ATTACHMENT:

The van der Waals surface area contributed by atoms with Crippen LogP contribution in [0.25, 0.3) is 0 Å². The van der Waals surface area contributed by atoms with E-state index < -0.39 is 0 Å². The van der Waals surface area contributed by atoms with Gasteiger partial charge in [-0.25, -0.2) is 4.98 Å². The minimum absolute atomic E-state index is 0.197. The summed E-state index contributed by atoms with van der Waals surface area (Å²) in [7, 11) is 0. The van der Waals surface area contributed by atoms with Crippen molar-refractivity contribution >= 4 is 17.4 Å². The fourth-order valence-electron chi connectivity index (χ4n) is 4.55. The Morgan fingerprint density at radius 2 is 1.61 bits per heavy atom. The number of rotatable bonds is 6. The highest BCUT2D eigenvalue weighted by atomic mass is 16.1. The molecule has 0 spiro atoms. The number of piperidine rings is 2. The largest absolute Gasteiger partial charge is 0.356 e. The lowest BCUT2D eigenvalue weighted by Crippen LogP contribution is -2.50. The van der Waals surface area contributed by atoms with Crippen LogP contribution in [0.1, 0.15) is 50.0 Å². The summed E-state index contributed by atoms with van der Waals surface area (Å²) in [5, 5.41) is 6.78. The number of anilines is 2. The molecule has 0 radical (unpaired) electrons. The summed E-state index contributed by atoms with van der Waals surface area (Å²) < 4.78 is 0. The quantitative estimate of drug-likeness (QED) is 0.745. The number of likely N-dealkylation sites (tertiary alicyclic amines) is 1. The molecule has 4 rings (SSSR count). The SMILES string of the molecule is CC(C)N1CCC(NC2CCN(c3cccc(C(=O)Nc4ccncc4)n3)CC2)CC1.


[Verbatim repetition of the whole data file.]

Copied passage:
The van der Waals surface area contributed by atoms with Crippen LogP contribution in [0.25, 0.3) is 0 Å². The van der Waals surface area contributed by atoms with E-state index < -0.39 is 0 Å². The van der Waals surface area contributed by atoms with Gasteiger partial charge in [-0.25, -0.2) is 4.98 Å². The minimum absolute atomic E-state index is 0.197. The summed E-state index contributed by atoms with van der Waals surface area (Å²) in [7, 11) is 0. The van der Waals surface area contributed by atoms with Crippen molar-refractivity contribution >= 4 is 17.4 Å². The fourth-order valence-electron chi connectivity index (χ4n) is 4.55. The Morgan fingerprint density at radius 2 is 1.61 bits per heavy atom. The number of rotatable bonds is 6. The highest BCUT2D eigenvalue weighted by atomic mass is 16.1. The molecule has 0 spiro atoms. The number of piperidine rings is 2. The largest absolute Gasteiger partial charge is 0.356 e. The lowest BCUT2D eigenvalue weighted by Crippen LogP contribution is -2.50. The van der Waals surface area contributed by atoms with Crippen LogP contribution in [0.1, 0.15) is 50.0 Å². The summed E-state index contributed by atoms with van der Waals surface area (Å²) in [5, 5.41) is 6.78. The number of anilines is 2. The molecule has 0 radical (unpaired) electrons. The summed E-state index contributed by atoms with van der Waals surface area (Å²) < 4.78 is 0. The quantitative estimate of drug-likeness (QED) is 0.745. The number of likely N-dealkylation sites (tertiary alicyclic amines) is 1. The molecule has 4 rings (SSSR count). The SMILES string of the molecule is CC(C)N1CCC(NC2CCN(c3cccc(C(=O)Nc4ccncc4)n3)CC2)CC1.